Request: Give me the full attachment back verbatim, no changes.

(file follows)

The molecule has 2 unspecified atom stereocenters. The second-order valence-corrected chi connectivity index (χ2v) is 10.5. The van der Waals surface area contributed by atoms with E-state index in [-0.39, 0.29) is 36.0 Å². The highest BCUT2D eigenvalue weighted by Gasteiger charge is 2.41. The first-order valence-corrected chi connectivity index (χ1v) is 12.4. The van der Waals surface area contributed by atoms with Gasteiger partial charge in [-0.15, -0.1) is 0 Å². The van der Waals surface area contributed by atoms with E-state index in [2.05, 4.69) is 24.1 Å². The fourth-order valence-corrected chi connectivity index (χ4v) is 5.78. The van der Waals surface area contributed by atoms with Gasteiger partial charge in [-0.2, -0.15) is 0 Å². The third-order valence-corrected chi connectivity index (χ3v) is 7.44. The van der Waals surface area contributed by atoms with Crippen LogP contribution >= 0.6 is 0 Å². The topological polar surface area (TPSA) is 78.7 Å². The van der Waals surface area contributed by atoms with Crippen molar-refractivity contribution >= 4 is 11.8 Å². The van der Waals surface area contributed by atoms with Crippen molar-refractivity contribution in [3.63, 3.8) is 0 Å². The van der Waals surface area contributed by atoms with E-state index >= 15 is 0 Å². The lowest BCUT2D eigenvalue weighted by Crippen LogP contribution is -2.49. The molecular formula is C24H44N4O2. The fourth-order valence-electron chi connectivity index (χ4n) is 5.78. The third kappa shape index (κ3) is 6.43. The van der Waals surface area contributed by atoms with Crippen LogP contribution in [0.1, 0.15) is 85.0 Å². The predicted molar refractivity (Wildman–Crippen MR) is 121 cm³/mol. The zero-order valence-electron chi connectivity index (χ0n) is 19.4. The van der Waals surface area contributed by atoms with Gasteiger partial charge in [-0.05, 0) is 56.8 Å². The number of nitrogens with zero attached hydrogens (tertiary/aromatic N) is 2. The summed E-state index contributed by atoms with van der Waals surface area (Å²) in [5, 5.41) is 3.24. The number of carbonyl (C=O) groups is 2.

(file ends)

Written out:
The molecule has 2 unspecified atom stereocenters. The second-order valence-corrected chi connectivity index (χ2v) is 10.5. The van der Waals surface area contributed by atoms with E-state index in [-0.39, 0.29) is 36.0 Å². The highest BCUT2D eigenvalue weighted by Gasteiger charge is 2.41. The first-order valence-corrected chi connectivity index (χ1v) is 12.4. The van der Waals surface area contributed by atoms with Gasteiger partial charge in [-0.15, -0.1) is 0 Å². The van der Waals surface area contributed by atoms with E-state index in [2.05, 4.69) is 24.1 Å². The fourth-order valence-corrected chi connectivity index (χ4v) is 5.78. The van der Waals surface area contributed by atoms with Gasteiger partial charge in [-0.2, -0.15) is 0 Å². The third-order valence-corrected chi connectivity index (χ3v) is 7.44. The van der Waals surface area contributed by atoms with Crippen LogP contribution >= 0.6 is 0 Å². The topological polar surface area (TPSA) is 78.7 Å². The van der Waals surface area contributed by atoms with Crippen molar-refractivity contribution >= 4 is 11.8 Å². The van der Waals surface area contributed by atoms with Crippen molar-refractivity contribution in [3.63, 3.8) is 0 Å². The van der Waals surface area contributed by atoms with E-state index >= 15 is 0 Å². The lowest BCUT2D eigenvalue weighted by Crippen LogP contribution is -2.49. The molecular formula is C24H44N4O2. The fourth-order valence-electron chi connectivity index (χ4n) is 5.78. The third kappa shape index (κ3) is 6.43. The van der Waals surface area contributed by atoms with Crippen LogP contribution in [0.1, 0.15) is 85.0 Å². The predicted molar refractivity (Wildman–Crippen MR) is 121 cm³/mol. The zero-order valence-electron chi connectivity index (χ0n) is 19.4. The van der Waals surface area contributed by atoms with Gasteiger partial charge in [-0.05, 0) is 56.8 Å². The number of nitrogens with zero attached hydrogens (tertiary/aromatic N) is 2. The summed E-state index contributed by atoms with van der Waals surface area (Å²) in [5, 5.41) is 3.24. The number of carbonyl (C=O) groups is 2.